Following a sincere tribute to Coretta Scott King, who died Tuesday, the president moved into a type of moral lecture, challenging us to live up to the ideals we profess and to realize that we can't "retreat from our duties in the hope of an easier life."
Speaking of America's leadership role in the world, the president again connected the freedom of others with our own freedom, asserting the more democracies there are, the safer we will be. And he reiterated a point he has often made, which is that we must not think that by leaving the terrorists alone, they will leave us alone. He pledged the United States will not retreat or surrender to evil and "We love our freedom, and we will fight to keep it."
He took a thinly veiled shot at liberal critics in Congress, saying, "There is a difference between responsible criticism that aims for success, and defeatism that refuses to acknowledge anything but failure. Hindsight alone is not wisdom. And second guessing is not a strategy." On Iraq, he said he is "confident in our plan for victory and we are winning."
He called for the reauthorization of the Patriot Act and defended the National Security Agency's monitoring of phone calls between terrorists overseas and people inside the United States. He called it a "terrorist-surveillance program."
President Bush asked Congress to "put aside partisan politics" in order to solve our problems. Has anyone checked to see if hell has frozen over yet? When that happens partisan politics in Washington will evaporate. The president has called for fiscal responsibility, but it will only occur the day politicians put the national interest ahead of their own.The first half of the speech was an effective, even persuasive argument for not tiring in the war on terrorism.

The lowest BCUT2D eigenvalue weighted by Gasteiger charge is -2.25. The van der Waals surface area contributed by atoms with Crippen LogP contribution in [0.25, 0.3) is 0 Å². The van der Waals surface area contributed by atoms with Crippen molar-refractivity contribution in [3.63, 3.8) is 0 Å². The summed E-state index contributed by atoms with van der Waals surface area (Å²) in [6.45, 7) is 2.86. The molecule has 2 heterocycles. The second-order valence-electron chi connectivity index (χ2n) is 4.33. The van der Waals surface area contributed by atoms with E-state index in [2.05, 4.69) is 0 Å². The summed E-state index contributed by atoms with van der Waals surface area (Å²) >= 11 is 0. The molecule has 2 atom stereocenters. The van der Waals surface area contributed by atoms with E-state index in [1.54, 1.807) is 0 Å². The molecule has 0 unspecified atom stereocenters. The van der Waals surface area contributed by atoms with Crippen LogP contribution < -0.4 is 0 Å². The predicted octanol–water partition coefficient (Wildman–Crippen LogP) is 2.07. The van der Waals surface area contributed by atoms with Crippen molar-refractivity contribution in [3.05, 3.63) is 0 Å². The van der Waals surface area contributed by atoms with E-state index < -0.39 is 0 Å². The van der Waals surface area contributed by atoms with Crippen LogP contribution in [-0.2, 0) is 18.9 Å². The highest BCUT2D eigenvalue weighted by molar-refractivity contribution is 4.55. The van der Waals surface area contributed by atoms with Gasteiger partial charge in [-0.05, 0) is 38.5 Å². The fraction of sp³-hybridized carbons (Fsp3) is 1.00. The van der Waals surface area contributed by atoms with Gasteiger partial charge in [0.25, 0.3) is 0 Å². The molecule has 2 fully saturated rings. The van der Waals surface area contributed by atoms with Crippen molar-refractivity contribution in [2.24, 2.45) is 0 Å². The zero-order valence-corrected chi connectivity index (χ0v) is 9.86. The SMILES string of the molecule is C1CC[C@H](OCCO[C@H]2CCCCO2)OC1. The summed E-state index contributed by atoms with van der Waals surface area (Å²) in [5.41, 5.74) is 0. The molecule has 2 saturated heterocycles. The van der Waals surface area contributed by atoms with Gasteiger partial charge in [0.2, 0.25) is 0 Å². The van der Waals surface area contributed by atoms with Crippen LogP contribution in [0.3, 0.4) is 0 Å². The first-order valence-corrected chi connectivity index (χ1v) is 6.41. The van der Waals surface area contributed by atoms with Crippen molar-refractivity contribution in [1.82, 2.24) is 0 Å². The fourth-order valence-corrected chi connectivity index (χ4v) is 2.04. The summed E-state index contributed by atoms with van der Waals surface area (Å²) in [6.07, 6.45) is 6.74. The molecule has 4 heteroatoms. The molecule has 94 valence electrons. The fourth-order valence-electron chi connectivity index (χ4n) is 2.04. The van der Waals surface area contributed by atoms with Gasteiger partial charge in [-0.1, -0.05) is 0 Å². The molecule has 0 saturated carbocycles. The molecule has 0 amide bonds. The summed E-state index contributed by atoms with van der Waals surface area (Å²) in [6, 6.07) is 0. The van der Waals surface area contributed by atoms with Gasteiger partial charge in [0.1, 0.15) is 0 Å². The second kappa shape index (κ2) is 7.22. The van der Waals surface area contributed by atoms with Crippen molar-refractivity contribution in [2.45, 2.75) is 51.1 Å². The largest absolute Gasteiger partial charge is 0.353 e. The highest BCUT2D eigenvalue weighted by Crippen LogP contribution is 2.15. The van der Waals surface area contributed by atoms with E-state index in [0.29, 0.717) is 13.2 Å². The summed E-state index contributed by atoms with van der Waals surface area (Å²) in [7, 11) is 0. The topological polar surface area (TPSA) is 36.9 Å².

The domestic portion of the speech was pretty much what we hear every year from every president. Mr. Bush again called for energy independence and trotted out the hydrogen car idea. He said America must free itself from its addiction to Middle East oil. But imports of oil from the Persian Gulf make up less than one-fifth of all oil imports to the United States and just 12 percent of total U.S. oil demand. What is needed is a reduction in consumption. That is unlikely to happen without a breakthrough with alternative fuels, or until gasoline hits four dollars a gallon at the pump. In addition to hydrogen cars, the president promised more research into ethanol as a petroleum substitute. Since the Arab oil boycott during the Carter administration, we've been hearing about alternative energy sources, including ethanol, wind farms and hybrid cars. Maybe Mr. Bush should ask ExxonMobil to use some of its $36 billion profit last year to lead the way.
More tax breaks for health savings accounts is good, but his proposal to spend more money on education is not. He asked that 70,000 high school teachers be trained to lead Advance Placement courses in math and science and bring 30,000 math and science professionals to teach in classrooms. School choice would have been a better proposal, allowing parents to send their children to public or private schools where they can get the best education. Why are government schools performing so poorly despite record expenditures? It is because they are a virtual monopoly. By suggesting the country needs outside math and science teachers, the president is effectively conceding that math and science teaching inside schools is substandard.
The state of the union may be good, as the president said, but it could be much better with some of that bipartisan cooperation the president says he wants, but is unlikely to get.